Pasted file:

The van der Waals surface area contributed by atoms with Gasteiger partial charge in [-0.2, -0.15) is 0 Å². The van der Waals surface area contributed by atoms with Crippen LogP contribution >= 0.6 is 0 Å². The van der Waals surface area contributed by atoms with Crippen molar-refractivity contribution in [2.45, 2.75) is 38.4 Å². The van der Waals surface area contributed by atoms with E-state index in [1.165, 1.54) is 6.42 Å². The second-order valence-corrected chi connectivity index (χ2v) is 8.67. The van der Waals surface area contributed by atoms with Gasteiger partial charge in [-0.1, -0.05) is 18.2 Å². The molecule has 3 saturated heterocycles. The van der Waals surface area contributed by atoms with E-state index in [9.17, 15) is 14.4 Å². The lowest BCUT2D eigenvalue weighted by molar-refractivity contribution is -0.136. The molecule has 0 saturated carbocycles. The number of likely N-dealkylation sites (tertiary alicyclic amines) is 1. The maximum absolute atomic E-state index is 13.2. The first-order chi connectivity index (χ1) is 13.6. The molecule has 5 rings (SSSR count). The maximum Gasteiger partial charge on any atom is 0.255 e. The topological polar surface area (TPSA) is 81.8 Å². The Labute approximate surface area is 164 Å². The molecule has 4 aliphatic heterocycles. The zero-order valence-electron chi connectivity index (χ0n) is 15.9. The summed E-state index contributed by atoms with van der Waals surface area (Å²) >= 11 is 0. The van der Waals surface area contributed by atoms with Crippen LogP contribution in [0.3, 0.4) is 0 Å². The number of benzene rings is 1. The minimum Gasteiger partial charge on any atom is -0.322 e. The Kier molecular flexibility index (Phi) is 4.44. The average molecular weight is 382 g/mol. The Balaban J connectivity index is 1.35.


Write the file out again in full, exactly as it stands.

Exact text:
The van der Waals surface area contributed by atoms with Gasteiger partial charge in [-0.2, -0.15) is 0 Å². The van der Waals surface area contributed by atoms with Crippen LogP contribution >= 0.6 is 0 Å². The van der Waals surface area contributed by atoms with Crippen molar-refractivity contribution in [2.45, 2.75) is 38.4 Å². The van der Waals surface area contributed by atoms with E-state index in [1.165, 1.54) is 6.42 Å². The second-order valence-corrected chi connectivity index (χ2v) is 8.67. The van der Waals surface area contributed by atoms with Gasteiger partial charge in [-0.1, -0.05) is 18.2 Å². The molecule has 3 saturated heterocycles. The van der Waals surface area contributed by atoms with E-state index in [9.17, 15) is 14.4 Å². The lowest BCUT2D eigenvalue weighted by molar-refractivity contribution is -0.136. The molecule has 0 saturated carbocycles. The number of likely N-dealkylation sites (tertiary alicyclic amines) is 1. The maximum absolute atomic E-state index is 13.2. The first-order chi connectivity index (χ1) is 13.6. The molecule has 5 rings (SSSR count). The maximum Gasteiger partial charge on any atom is 0.255 e. The topological polar surface area (TPSA) is 81.8 Å². The Labute approximate surface area is 164 Å². The molecule has 4 aliphatic heterocycles. The zero-order valence-electron chi connectivity index (χ0n) is 15.9. The summed E-state index contributed by atoms with van der Waals surface area (Å²) >= 11 is 0. The van der Waals surface area contributed by atoms with Crippen LogP contribution in [0.3, 0.4) is 0 Å². The number of benzene rings is 1. The minimum Gasteiger partial charge on any atom is -0.322 e. The Kier molecular flexibility index (Phi) is 4.44. The average molecular weight is 382 g/mol. The Balaban J connectivity index is 1.35.